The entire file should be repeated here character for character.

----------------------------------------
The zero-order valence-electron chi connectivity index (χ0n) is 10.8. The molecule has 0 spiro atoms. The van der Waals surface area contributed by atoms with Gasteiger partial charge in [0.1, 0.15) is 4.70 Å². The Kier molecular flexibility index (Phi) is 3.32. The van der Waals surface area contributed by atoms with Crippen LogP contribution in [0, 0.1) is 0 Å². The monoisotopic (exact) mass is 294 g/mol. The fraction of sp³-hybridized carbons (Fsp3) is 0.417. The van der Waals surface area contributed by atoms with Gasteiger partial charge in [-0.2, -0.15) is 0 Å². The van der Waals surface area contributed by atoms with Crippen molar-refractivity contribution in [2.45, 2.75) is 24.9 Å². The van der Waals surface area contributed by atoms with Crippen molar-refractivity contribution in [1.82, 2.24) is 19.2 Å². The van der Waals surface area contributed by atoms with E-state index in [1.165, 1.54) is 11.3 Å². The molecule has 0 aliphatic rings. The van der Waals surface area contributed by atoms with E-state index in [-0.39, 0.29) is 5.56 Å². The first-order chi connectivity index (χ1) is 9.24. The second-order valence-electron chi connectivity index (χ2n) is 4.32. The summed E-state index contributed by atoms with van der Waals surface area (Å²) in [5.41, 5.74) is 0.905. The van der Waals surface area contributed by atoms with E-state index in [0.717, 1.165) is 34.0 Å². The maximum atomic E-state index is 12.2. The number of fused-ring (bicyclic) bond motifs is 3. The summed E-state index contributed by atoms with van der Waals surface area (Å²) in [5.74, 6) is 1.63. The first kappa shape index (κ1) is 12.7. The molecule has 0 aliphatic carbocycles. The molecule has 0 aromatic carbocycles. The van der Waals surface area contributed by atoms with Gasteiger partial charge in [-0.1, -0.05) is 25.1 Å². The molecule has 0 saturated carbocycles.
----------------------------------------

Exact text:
The zero-order valence-electron chi connectivity index (χ0n) is 10.8. The molecule has 0 spiro atoms. The van der Waals surface area contributed by atoms with Gasteiger partial charge in [0.1, 0.15) is 4.70 Å². The Kier molecular flexibility index (Phi) is 3.32. The van der Waals surface area contributed by atoms with Crippen LogP contribution in [0, 0.1) is 0 Å². The monoisotopic (exact) mass is 294 g/mol. The fraction of sp³-hybridized carbons (Fsp3) is 0.417. The van der Waals surface area contributed by atoms with Gasteiger partial charge in [-0.2, -0.15) is 0 Å². The van der Waals surface area contributed by atoms with Crippen molar-refractivity contribution in [2.45, 2.75) is 24.9 Å². The van der Waals surface area contributed by atoms with Crippen molar-refractivity contribution in [1.82, 2.24) is 19.2 Å². The van der Waals surface area contributed by atoms with E-state index in [1.165, 1.54) is 11.3 Å². The molecule has 0 aliphatic rings. The van der Waals surface area contributed by atoms with E-state index in [-0.39, 0.29) is 5.56 Å². The first-order chi connectivity index (χ1) is 9.24. The second-order valence-electron chi connectivity index (χ2n) is 4.32. The summed E-state index contributed by atoms with van der Waals surface area (Å²) in [5.41, 5.74) is 0.905. The van der Waals surface area contributed by atoms with E-state index in [0.717, 1.165) is 34.0 Å². The maximum atomic E-state index is 12.2. The number of fused-ring (bicyclic) bond motifs is 3. The summed E-state index contributed by atoms with van der Waals surface area (Å²) in [5.74, 6) is 1.63. The first kappa shape index (κ1) is 12.7. The molecule has 0 aliphatic carbocycles. The molecule has 0 aromatic carbocycles. The van der Waals surface area contributed by atoms with Gasteiger partial charge in [-0.1, -0.05) is 25.1 Å². The molecule has 0 saturated carbocycles.